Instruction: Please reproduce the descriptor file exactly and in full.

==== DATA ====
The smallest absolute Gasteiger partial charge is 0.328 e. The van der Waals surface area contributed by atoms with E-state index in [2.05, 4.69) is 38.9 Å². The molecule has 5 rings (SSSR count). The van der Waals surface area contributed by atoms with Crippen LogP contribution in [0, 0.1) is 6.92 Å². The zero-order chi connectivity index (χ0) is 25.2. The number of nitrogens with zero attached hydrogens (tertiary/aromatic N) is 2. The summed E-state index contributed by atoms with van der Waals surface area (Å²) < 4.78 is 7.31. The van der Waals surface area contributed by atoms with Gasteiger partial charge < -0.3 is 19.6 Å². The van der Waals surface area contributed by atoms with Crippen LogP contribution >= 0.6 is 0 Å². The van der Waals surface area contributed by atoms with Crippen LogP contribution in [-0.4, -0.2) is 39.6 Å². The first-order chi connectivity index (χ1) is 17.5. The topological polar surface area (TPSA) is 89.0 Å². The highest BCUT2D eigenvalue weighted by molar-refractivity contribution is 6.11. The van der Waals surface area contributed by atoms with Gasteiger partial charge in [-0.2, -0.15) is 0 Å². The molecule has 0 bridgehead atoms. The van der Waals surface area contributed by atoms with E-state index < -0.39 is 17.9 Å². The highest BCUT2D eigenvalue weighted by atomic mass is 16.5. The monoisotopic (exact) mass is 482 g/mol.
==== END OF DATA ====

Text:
The smallest absolute Gasteiger partial charge is 0.328 e. The van der Waals surface area contributed by atoms with E-state index in [2.05, 4.69) is 38.9 Å². The molecule has 5 rings (SSSR count). The van der Waals surface area contributed by atoms with Crippen LogP contribution in [0, 0.1) is 6.92 Å². The zero-order chi connectivity index (χ0) is 25.2. The number of nitrogens with zero attached hydrogens (tertiary/aromatic N) is 2. The summed E-state index contributed by atoms with van der Waals surface area (Å²) < 4.78 is 7.31. The van der Waals surface area contributed by atoms with Gasteiger partial charge < -0.3 is 19.6 Å². The van der Waals surface area contributed by atoms with Crippen LogP contribution >= 0.6 is 0 Å². The van der Waals surface area contributed by atoms with Crippen LogP contribution in [-0.4, -0.2) is 39.6 Å². The first-order chi connectivity index (χ1) is 17.5. The topological polar surface area (TPSA) is 89.0 Å². The highest BCUT2D eigenvalue weighted by molar-refractivity contribution is 6.11. The van der Waals surface area contributed by atoms with Gasteiger partial charge in [-0.2, -0.15) is 0 Å². The molecule has 0 bridgehead atoms. The van der Waals surface area contributed by atoms with E-state index < -0.39 is 17.9 Å². The highest BCUT2D eigenvalue weighted by atomic mass is 16.5. The monoisotopic (exact) mass is 482 g/mol.